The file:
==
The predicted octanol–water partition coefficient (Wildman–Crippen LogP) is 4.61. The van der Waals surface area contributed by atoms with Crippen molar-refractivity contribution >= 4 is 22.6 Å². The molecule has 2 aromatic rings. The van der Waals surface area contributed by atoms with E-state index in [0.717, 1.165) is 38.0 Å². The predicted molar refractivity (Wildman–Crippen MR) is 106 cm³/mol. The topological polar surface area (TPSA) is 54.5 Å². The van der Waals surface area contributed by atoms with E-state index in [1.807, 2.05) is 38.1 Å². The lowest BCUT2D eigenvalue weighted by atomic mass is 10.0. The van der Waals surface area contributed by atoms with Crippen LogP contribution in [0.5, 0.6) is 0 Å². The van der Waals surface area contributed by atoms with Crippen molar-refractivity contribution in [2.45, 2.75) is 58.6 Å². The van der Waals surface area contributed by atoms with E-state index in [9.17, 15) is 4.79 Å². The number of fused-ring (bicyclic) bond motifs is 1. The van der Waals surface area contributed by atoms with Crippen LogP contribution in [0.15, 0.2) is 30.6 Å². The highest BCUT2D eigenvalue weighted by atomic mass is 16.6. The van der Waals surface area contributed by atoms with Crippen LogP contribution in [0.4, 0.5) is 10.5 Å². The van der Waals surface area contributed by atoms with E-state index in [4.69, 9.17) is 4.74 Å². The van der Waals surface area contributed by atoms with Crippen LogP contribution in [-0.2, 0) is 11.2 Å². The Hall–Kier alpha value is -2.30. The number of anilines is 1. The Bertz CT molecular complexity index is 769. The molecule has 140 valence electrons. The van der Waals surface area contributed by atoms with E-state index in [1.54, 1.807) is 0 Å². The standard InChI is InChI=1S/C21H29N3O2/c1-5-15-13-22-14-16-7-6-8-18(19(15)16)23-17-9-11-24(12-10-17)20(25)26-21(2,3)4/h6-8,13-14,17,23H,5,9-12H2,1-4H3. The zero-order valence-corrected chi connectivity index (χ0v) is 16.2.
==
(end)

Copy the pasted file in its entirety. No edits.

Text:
The predicted octanol–water partition coefficient (Wildman–Crippen LogP) is 4.61. The van der Waals surface area contributed by atoms with Crippen molar-refractivity contribution >= 4 is 22.6 Å². The molecule has 2 aromatic rings. The van der Waals surface area contributed by atoms with E-state index in [0.717, 1.165) is 38.0 Å². The predicted molar refractivity (Wildman–Crippen MR) is 106 cm³/mol. The topological polar surface area (TPSA) is 54.5 Å². The van der Waals surface area contributed by atoms with E-state index in [1.807, 2.05) is 38.1 Å². The lowest BCUT2D eigenvalue weighted by atomic mass is 10.0. The van der Waals surface area contributed by atoms with Crippen LogP contribution in [0.5, 0.6) is 0 Å². The van der Waals surface area contributed by atoms with Crippen molar-refractivity contribution in [2.45, 2.75) is 58.6 Å². The van der Waals surface area contributed by atoms with E-state index in [9.17, 15) is 4.79 Å². The number of fused-ring (bicyclic) bond motifs is 1. The van der Waals surface area contributed by atoms with Crippen LogP contribution in [0.15, 0.2) is 30.6 Å². The highest BCUT2D eigenvalue weighted by atomic mass is 16.6. The van der Waals surface area contributed by atoms with Crippen LogP contribution in [0.4, 0.5) is 10.5 Å². The van der Waals surface area contributed by atoms with E-state index in [4.69, 9.17) is 4.74 Å². The van der Waals surface area contributed by atoms with Crippen LogP contribution in [-0.2, 0) is 11.2 Å². The Hall–Kier alpha value is -2.30. The number of anilines is 1. The Bertz CT molecular complexity index is 769. The molecule has 140 valence electrons. The van der Waals surface area contributed by atoms with E-state index in [1.54, 1.807) is 0 Å². The standard InChI is InChI=1S/C21H29N3O2/c1-5-15-13-22-14-16-7-6-8-18(19(15)16)23-17-9-11-24(12-10-17)20(25)26-21(2,3)4/h6-8,13-14,17,23H,5,9-12H2,1-4H3. The zero-order valence-corrected chi connectivity index (χ0v) is 16.2.